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I tried to get one tonight - didn't have far to go, but wanted to show my support - but they were all busy! Two went by with passengers in the space of a block. Hope business stays that way!

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The fare is determined by the driver, who can factor in anything into the equation: terrain, slope, amount of people, distance, etc. As a general rule of thumb, $2-3 can usually cover most needs.

We don't go up Michigan Hill, BUT.. the slopes west of Division in Heartside are just as steep if not steeper, they're just short. I went up one of those with passengers today and decided after that, any trip up that slope would be a dollar more than I had previously charged.. it took me completely by surprise.

It is powered completely by pedaling with exception to the lights and signals, which are powered by a battery.

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...We don't go up Michigan Hill, BUT.. the slopes west of Division in Heartside are just as steep if not steeper, they're just short. I went up one of those with passengers today and decided after that, any trip up that slope would be a dollar more than I had previously charged.. it took me completely by surprise....

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The fare is determined by the driver, who can factor in anything into the equation: terrain, slope, amount of people, distance, etc. As a general rule of thumb, $2-3 can usually cover most needs.

We don't go up Michigan Hill, BUT.. the slopes west of Division in Heartside are just as steep if not steeper, they're just short. I went up one of those with passengers today and decided after that, any trip up that slope would be a dollar more than I had previously charged.. it took me completely by surprise.

It is powered completely by pedaling with exception to the lights and signals, which are powered by a battery.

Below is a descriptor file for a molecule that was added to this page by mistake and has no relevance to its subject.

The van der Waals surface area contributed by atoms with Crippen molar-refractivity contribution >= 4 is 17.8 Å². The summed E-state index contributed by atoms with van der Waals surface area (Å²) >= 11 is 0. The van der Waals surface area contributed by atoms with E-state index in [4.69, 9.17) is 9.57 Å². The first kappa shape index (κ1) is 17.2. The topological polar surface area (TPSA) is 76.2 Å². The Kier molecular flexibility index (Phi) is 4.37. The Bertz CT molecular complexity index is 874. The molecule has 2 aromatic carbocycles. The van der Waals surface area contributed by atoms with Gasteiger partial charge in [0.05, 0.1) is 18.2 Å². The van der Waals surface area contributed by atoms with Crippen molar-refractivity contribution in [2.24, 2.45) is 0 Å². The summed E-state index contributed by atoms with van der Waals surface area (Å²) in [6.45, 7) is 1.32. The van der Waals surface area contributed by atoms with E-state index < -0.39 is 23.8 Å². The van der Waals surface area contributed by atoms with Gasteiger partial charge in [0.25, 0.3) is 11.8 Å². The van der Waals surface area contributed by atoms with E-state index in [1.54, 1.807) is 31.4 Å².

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When I was pedaling up Michigan every day (living on Belknap), I'd just put my head down and watch the tire make slow steady progress. It's the most severe slope around (unless you take a freeway ramp by mistake).

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Rather than ride up Michigan I always take Fountain. It seems to be slightly less steep and I think it peaks a little lower as well. It probably doesn't make that much of a difference, but that's the way I go on days that I bike commute. It really isn't so bad once you do it a few times and get in shape, though I imagine it would really suck if you're pulling a couple people up with you.

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You have my deepest admiration - my sorry butt wouldn't make it two feet!

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I myself usually use crescent to get up the hill. It's very short, direct, and gets the job done quickly, with a very lovely park at the top to relax at. I'd say the only 2 problems with this route are currently the fact that all the VAI2 trailers are on one side and is still 2-way, so it's like using the 6th street bridge, and the fact that the brick is rather old and uneven.